On Monday, Fr. Prill will begin at 7pm in church with Exposition of the Blessed Sacrament.  His talk will cover the challenges to our faith how to overcome them, including personal challenges we may have due to sin, challenges from world, and the challenges as a Catholic (i.e. no one likes what we stand for and briefly touch on sex abuse scandal).  Then, he will talk about the boldness needed today as a Catholic, being that witness, importance of Confession and trust in the Lord.  The evening will conclude with Benediction.

 On Tuesday, Fr. Prill will begin at 7pm in church with Exposition of the Blessed Sacrament.  He will discuss renewing our friendship with Christ, parish renewal and the Apostolate/Evangelization.  Fr. Prill will talk about getting back to basics - “Catholic boot camp”.  He will also cover topics like Confession, Eucharist Adoration, The Most Holy Rosary, and the other spiritual weapons the we have from Christ to face the challenges of the day.  He hopes to give practical advice for personal spiritual growth, so that we can help to make the parish a shining example of the Catholic Faith around the county.  The evening will conclude with Benediction.

 On Wednesday, Fr. Prill will have morning Mass with the School.  He will also gather with the Religious Education students at 6pm.  He was going to talk about his vocation story and challenge them to live out their faith.  In in other words, if one kid can do it from Lapeer, so can they.  There will be a brief gathering in church after Religious Education at 7pm.  There will be Exposition and Benediction with a consecration to Our Lady.  (Fr. Prill has to be on the road at a reasonable hour for the two-hour drive to Erie, MI.)

 Finally, on Thursday, we will have Holy Mass in the Evening for Our Lady of Guadalupe at 7pm with a gathering afterwards in the Community Room.  An image of Our Lady of Guadalupe was donated to us.  I am hoping to have it framed and then dedicated that evening at Mass. The gathering afterwards will be a potluck style dinner.  Please bring Mexican/Latin American dishes to pass, since Our Lady is the Patroness of the Americas.

 Please RSVP for the Sunday, December 8th Potluck by December 5th and the Thursday, December 12th Potluck by Wednesday, December 11th.  You may leave a message on my voicemail or via email.  This will ensure that we have enough food.  Please, you may attend the talks even if you don’t RSVP.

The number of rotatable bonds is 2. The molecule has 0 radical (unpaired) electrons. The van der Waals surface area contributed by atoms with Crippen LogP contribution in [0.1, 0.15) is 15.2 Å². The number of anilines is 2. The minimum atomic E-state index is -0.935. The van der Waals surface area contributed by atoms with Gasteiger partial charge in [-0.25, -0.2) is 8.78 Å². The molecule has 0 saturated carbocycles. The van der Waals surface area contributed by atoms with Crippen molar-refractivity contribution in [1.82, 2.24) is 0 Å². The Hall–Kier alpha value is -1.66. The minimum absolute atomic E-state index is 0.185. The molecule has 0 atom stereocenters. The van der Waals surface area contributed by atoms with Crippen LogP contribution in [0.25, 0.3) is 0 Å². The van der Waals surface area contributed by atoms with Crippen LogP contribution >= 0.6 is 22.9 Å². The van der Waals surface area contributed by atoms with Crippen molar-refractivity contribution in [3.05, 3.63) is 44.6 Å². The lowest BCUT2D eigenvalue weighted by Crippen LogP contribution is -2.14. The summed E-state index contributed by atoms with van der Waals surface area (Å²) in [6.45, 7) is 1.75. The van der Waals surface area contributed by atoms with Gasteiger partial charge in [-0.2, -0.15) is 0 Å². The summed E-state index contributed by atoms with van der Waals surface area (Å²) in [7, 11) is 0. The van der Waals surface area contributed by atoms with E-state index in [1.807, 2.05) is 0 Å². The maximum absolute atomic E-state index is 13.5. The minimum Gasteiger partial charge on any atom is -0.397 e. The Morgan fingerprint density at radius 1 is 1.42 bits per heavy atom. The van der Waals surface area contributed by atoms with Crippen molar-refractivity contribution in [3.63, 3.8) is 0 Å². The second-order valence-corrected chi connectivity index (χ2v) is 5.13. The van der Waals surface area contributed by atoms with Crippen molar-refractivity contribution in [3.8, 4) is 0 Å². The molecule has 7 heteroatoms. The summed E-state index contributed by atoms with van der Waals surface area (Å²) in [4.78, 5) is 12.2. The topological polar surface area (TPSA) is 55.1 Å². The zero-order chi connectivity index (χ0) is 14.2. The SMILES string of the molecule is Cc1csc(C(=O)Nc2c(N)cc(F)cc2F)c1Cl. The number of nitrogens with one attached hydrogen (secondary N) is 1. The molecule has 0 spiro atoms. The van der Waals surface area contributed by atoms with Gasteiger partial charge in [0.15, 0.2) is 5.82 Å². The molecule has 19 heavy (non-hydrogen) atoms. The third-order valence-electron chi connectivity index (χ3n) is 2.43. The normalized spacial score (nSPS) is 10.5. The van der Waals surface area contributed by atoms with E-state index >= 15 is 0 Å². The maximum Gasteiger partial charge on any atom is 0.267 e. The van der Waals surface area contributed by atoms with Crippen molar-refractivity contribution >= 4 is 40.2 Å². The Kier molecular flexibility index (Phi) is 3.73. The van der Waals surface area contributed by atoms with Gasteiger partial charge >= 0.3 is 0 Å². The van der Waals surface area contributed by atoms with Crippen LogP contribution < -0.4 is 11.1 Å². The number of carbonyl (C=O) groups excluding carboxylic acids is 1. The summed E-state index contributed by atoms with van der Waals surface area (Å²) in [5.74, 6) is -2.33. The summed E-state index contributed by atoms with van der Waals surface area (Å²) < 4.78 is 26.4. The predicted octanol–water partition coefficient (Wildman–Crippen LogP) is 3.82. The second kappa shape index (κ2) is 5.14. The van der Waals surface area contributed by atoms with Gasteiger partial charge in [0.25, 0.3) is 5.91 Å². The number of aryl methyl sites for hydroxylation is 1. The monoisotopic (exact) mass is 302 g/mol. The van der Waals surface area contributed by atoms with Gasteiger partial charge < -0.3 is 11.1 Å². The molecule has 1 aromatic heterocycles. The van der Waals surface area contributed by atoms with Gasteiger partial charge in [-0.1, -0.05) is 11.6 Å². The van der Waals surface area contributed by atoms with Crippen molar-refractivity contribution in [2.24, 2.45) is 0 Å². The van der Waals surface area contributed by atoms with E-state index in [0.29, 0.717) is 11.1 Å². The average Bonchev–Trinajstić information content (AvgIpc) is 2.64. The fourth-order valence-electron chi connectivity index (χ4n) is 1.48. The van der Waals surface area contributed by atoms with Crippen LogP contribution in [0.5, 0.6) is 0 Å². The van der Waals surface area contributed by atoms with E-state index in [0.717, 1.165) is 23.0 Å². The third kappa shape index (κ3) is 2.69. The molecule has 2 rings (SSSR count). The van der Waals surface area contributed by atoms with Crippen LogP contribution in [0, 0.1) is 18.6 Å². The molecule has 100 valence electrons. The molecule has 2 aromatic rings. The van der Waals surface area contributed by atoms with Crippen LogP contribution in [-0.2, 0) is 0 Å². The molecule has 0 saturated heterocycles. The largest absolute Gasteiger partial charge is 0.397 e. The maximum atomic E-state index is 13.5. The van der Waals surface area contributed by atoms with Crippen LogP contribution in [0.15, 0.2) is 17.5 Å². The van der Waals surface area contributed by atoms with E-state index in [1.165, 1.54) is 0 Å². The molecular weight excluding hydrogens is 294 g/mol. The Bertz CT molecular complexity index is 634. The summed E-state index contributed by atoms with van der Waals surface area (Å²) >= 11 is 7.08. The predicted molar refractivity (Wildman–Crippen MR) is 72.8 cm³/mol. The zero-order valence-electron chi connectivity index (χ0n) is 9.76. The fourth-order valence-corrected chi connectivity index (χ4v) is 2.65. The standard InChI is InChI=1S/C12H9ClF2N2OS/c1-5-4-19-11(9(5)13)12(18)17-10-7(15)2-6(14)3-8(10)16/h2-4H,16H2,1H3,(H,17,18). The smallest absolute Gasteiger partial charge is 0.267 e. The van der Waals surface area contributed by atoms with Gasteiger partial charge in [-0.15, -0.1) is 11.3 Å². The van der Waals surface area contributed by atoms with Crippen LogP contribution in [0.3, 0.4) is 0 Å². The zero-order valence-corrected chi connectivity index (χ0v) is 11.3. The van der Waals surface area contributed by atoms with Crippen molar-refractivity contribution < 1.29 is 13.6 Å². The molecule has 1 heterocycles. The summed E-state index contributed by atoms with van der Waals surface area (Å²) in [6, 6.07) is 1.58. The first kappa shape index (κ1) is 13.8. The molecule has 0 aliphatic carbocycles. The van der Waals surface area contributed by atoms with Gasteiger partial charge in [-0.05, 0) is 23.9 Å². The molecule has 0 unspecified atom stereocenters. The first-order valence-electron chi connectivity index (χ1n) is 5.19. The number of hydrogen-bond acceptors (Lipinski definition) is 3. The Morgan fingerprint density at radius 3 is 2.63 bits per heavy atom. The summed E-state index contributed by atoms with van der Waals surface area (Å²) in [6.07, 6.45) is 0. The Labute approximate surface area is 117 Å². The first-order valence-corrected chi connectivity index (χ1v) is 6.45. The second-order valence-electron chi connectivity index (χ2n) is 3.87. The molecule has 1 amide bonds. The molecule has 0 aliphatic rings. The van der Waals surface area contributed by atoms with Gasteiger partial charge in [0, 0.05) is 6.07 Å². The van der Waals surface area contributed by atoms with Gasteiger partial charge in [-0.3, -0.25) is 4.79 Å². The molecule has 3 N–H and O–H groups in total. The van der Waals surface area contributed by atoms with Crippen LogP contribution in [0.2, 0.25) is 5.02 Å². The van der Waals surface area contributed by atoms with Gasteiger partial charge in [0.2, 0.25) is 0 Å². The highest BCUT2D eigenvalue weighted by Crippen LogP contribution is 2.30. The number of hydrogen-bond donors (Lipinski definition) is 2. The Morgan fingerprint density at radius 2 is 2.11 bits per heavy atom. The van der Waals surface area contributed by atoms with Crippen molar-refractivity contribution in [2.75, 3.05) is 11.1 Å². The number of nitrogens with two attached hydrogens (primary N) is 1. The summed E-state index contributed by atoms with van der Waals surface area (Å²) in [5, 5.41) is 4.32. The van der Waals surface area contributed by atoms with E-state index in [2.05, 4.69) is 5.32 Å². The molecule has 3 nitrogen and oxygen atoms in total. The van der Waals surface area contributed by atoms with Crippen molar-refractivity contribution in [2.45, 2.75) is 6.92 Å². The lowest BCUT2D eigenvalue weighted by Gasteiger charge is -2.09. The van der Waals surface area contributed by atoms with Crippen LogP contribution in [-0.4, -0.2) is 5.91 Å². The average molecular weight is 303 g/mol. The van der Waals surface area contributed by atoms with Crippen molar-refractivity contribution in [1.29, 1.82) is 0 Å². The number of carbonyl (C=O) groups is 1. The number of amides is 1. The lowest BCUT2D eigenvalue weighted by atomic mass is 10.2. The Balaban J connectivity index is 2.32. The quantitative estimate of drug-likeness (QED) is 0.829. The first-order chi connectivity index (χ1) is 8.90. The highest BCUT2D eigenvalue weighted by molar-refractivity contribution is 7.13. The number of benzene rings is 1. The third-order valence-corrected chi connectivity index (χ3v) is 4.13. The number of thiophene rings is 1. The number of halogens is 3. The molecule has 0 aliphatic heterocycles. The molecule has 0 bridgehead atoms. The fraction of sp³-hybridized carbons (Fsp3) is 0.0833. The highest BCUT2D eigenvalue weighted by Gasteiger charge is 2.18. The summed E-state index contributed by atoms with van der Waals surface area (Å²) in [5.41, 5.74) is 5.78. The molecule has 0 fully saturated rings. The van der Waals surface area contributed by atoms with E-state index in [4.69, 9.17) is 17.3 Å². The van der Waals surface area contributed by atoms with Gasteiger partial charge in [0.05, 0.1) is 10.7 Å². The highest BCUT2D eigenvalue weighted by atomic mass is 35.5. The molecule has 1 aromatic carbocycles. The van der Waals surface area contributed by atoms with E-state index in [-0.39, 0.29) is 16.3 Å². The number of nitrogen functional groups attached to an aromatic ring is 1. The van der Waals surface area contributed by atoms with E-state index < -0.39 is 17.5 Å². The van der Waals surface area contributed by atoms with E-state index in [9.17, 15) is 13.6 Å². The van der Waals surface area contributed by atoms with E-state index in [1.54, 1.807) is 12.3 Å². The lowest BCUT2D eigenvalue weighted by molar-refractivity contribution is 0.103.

Bishop Kelley Washington DC Collection

A big thankyou to parishioners that donated after Mass to help fund the Washington DC trip for the Bishop Kelley students.  Close to $1000 was donated last weekend to help the kids fund their trip.  They will be here on the 3rd Sunday for the next few months to help collect funds after Mass.  Hopefully, this will help offset the trip enough that the few families that had to back out due to cost will be able to reconsider the trip.

 This came up at the last Parent Teacher Group meeting.  The parents were greatly appreciative of the parish’s generosity. 

 Bishop Kelley Schola

At Wednesday morning Mass, the Bishop Kelley “Schola” sang hymns, the psalm, and propers.  There were about 10 students from the 2nd and 3rd grades in the choir loft.  They will be meeting after school to practice to sing at Holy Mass on Wednesday mornings with Mrs. Hilary Thompson, the choir director.  We hope to expand it a bit with some of the upper grades.  I am also hoping to find some simple pieces of sacred music for the band members to play.  I also have my eye on some used percussion equipment, such as timpani and hanging bells/tubes.  

 At some point, we would like to see them sing at the holidays.  If you would like to sing or play an instrument, please let Mrs. Thompson know.  It may be too late for Christmas, but it is certainly worth looking into.  We could also look at Easter and some of the other Holy Days.